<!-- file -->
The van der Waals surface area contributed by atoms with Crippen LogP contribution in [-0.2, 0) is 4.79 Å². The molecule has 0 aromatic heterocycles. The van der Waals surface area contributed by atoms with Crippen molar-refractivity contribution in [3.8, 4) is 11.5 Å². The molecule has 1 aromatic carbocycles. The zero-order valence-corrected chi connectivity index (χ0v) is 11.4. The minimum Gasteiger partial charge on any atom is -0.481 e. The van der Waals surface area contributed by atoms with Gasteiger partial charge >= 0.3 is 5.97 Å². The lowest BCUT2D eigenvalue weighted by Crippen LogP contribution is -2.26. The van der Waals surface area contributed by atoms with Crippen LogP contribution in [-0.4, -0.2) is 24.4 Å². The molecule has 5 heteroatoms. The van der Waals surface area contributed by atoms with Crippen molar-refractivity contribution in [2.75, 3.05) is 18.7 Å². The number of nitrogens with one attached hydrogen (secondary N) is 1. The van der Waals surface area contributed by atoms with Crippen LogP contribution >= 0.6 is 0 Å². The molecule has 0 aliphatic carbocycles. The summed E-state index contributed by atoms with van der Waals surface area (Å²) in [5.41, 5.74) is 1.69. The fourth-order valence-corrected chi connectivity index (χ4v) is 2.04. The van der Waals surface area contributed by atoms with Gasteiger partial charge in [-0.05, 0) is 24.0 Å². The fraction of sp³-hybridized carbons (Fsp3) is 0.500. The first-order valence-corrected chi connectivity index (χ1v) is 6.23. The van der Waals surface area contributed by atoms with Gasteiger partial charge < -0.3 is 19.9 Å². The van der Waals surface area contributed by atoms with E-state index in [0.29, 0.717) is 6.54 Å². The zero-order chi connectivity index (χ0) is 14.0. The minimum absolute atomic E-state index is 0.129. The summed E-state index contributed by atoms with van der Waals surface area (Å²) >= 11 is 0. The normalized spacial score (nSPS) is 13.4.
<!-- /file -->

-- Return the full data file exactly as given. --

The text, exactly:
The van der Waals surface area contributed by atoms with Crippen LogP contribution in [-0.2, 0) is 4.79 Å². The molecule has 0 aromatic heterocycles. The van der Waals surface area contributed by atoms with Crippen molar-refractivity contribution in [3.8, 4) is 11.5 Å². The molecule has 1 aromatic carbocycles. The zero-order valence-corrected chi connectivity index (χ0v) is 11.4. The minimum Gasteiger partial charge on any atom is -0.481 e. The van der Waals surface area contributed by atoms with Gasteiger partial charge >= 0.3 is 5.97 Å². The lowest BCUT2D eigenvalue weighted by Crippen LogP contribution is -2.26. The van der Waals surface area contributed by atoms with Crippen LogP contribution in [-0.4, -0.2) is 24.4 Å². The molecule has 5 heteroatoms. The van der Waals surface area contributed by atoms with Crippen molar-refractivity contribution in [2.75, 3.05) is 18.7 Å². The number of nitrogens with one attached hydrogen (secondary N) is 1. The van der Waals surface area contributed by atoms with Crippen LogP contribution >= 0.6 is 0 Å². The molecule has 0 aliphatic carbocycles. The summed E-state index contributed by atoms with van der Waals surface area (Å²) in [5.41, 5.74) is 1.69. The fourth-order valence-corrected chi connectivity index (χ4v) is 2.04. The van der Waals surface area contributed by atoms with Gasteiger partial charge in [-0.05, 0) is 24.0 Å². The fraction of sp³-hybridized carbons (Fsp3) is 0.500. The first-order valence-corrected chi connectivity index (χ1v) is 6.23. The van der Waals surface area contributed by atoms with Gasteiger partial charge < -0.3 is 19.9 Å². The van der Waals surface area contributed by atoms with E-state index in [0.29, 0.717) is 6.54 Å². The zero-order chi connectivity index (χ0) is 14.0. The minimum absolute atomic E-state index is 0.129. The summed E-state index contributed by atoms with van der Waals surface area (Å²) >= 11 is 0. The normalized spacial score (nSPS) is 13.4.